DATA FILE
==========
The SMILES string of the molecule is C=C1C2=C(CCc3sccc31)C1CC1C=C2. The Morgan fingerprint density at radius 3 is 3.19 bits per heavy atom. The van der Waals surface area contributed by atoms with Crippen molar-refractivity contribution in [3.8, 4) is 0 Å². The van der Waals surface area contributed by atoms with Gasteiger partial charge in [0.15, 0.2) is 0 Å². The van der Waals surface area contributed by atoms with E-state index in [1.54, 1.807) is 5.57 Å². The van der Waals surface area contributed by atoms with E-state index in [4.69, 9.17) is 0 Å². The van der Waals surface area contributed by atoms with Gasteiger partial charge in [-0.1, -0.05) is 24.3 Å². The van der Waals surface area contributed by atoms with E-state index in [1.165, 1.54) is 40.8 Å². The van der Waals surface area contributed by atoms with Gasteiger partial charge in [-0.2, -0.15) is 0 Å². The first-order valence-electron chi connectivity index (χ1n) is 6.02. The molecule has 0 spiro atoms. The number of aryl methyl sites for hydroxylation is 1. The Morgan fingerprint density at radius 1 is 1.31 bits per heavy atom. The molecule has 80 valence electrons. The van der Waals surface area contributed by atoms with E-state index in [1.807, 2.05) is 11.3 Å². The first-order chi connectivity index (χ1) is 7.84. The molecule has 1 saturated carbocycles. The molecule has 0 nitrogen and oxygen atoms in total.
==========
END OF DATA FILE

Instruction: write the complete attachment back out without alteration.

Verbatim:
The SMILES string of the molecule is C=C1C2=C(CCc3sccc31)C1CC1C=C2. The Morgan fingerprint density at radius 3 is 3.19 bits per heavy atom. The van der Waals surface area contributed by atoms with Crippen molar-refractivity contribution in [3.8, 4) is 0 Å². The van der Waals surface area contributed by atoms with Gasteiger partial charge in [0.15, 0.2) is 0 Å². The van der Waals surface area contributed by atoms with E-state index in [1.54, 1.807) is 5.57 Å². The van der Waals surface area contributed by atoms with E-state index in [4.69, 9.17) is 0 Å². The van der Waals surface area contributed by atoms with Gasteiger partial charge in [-0.1, -0.05) is 24.3 Å². The van der Waals surface area contributed by atoms with E-state index in [1.165, 1.54) is 40.8 Å². The van der Waals surface area contributed by atoms with Gasteiger partial charge in [-0.2, -0.15) is 0 Å². The first-order valence-electron chi connectivity index (χ1n) is 6.02. The molecule has 0 spiro atoms. The number of aryl methyl sites for hydroxylation is 1. The Morgan fingerprint density at radius 1 is 1.31 bits per heavy atom. The molecule has 80 valence electrons. The van der Waals surface area contributed by atoms with E-state index in [1.807, 2.05) is 11.3 Å². The first-order chi connectivity index (χ1) is 7.84. The molecule has 1 saturated carbocycles. The molecule has 0 nitrogen and oxygen atoms in total.